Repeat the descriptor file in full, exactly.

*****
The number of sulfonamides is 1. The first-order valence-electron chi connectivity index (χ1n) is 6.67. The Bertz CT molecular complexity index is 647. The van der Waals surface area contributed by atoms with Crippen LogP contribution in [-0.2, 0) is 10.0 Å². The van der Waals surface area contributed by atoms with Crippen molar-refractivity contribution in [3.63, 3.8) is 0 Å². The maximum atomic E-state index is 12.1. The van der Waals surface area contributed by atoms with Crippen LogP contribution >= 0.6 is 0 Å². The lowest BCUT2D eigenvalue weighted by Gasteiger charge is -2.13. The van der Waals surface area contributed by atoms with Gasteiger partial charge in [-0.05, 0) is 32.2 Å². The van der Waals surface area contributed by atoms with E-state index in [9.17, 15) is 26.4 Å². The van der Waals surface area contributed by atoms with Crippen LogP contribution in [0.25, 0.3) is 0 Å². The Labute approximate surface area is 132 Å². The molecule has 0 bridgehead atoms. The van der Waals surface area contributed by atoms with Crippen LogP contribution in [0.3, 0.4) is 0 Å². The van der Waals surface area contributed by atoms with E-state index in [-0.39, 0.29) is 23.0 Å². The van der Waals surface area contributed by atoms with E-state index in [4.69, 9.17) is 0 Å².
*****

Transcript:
The number of sulfonamides is 1. The first-order valence-electron chi connectivity index (χ1n) is 6.67. The Bertz CT molecular complexity index is 647. The van der Waals surface area contributed by atoms with Crippen LogP contribution in [-0.2, 0) is 10.0 Å². The van der Waals surface area contributed by atoms with Crippen molar-refractivity contribution in [3.63, 3.8) is 0 Å². The maximum atomic E-state index is 12.1. The van der Waals surface area contributed by atoms with Crippen LogP contribution >= 0.6 is 0 Å². The lowest BCUT2D eigenvalue weighted by Gasteiger charge is -2.13. The van der Waals surface area contributed by atoms with Gasteiger partial charge in [-0.05, 0) is 32.2 Å². The van der Waals surface area contributed by atoms with E-state index in [9.17, 15) is 26.4 Å². The van der Waals surface area contributed by atoms with Crippen LogP contribution in [0.25, 0.3) is 0 Å². The Labute approximate surface area is 132 Å². The molecule has 0 bridgehead atoms. The van der Waals surface area contributed by atoms with Crippen LogP contribution in [0.3, 0.4) is 0 Å². The van der Waals surface area contributed by atoms with E-state index in [-0.39, 0.29) is 23.0 Å². The van der Waals surface area contributed by atoms with E-state index in [4.69, 9.17) is 0 Å².